You don’t need to be a social scientist to know there is a gender diversity problem in technology. The tech industry in Silicon Valley and across the nation is overwhelmingly male-dominated….
A new study by University of Texas sociologist Catherine Riegle-Crumb in the journal Social Science Quarterly offers an interesting new perspective on this divide. Along with co-author Chelsea Moore, Riegle-Crumb decided to dive into the gender divide in high school physics courses. (Even as the gender divide in some areas of science has diminished, a stubborn gap has persisted for decades in high school physics.)
Riegle-Crumb had a simple question: The national divide showed boys were more likely to take physics than girls. But was this divide constant across the country?… [No.]
But when Riegle-Crumb controlled for those and other possibilities, she found one reason remained: “What we found is that in communities that had a higher percentage of women in the labor force who are working in science, technology, engineering and math, that in those schools, girls were as likely as boys to take physics, or even more likely.”Riegle-Crumb’s finding about the importance of local role models meshes with a broad range of earlier work that shows the decision to pursue math and science is not about innate differences between boys and girls, but about social context and norms. Countries with greater gender equality, for example, reveal more equal math test scores among boys and girls.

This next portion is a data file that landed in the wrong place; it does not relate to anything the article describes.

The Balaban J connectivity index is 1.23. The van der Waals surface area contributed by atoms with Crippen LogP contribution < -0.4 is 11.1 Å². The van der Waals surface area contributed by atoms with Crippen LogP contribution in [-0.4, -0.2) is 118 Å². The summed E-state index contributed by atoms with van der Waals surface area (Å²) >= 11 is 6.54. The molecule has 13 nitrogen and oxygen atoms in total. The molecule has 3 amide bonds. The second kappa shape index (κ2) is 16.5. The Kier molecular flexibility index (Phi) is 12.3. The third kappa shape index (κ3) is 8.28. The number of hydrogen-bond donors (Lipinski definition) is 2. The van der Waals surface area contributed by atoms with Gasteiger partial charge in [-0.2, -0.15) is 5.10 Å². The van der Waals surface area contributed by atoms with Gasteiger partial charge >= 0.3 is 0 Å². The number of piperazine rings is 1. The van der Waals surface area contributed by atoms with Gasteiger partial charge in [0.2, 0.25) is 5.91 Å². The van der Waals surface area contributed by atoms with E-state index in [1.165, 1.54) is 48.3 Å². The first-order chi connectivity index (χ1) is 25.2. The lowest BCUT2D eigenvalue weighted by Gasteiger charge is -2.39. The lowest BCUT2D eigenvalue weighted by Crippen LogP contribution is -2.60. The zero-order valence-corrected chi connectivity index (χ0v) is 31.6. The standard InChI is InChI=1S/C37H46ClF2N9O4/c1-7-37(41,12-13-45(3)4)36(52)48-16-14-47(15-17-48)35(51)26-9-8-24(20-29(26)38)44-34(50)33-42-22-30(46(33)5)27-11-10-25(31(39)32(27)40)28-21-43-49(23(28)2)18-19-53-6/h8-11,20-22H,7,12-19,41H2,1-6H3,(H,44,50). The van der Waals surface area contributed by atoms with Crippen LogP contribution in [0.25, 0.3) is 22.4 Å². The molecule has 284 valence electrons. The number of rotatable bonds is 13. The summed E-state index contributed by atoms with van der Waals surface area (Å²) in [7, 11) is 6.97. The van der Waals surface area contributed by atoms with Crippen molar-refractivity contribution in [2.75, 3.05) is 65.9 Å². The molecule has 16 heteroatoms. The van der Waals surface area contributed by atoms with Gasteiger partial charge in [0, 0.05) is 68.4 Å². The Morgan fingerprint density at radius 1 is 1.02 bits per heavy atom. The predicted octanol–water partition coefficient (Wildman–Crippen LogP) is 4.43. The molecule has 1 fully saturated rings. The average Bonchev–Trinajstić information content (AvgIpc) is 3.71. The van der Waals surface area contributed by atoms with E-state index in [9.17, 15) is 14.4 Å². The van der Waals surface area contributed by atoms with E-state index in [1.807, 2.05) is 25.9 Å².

Teenage girls growing up in communities where women are better represented in tech are more likely to see women commenting on tech issues in public forums and in school discussions — and more likely to run into a friend’s astrophysicist mom at a birthday party.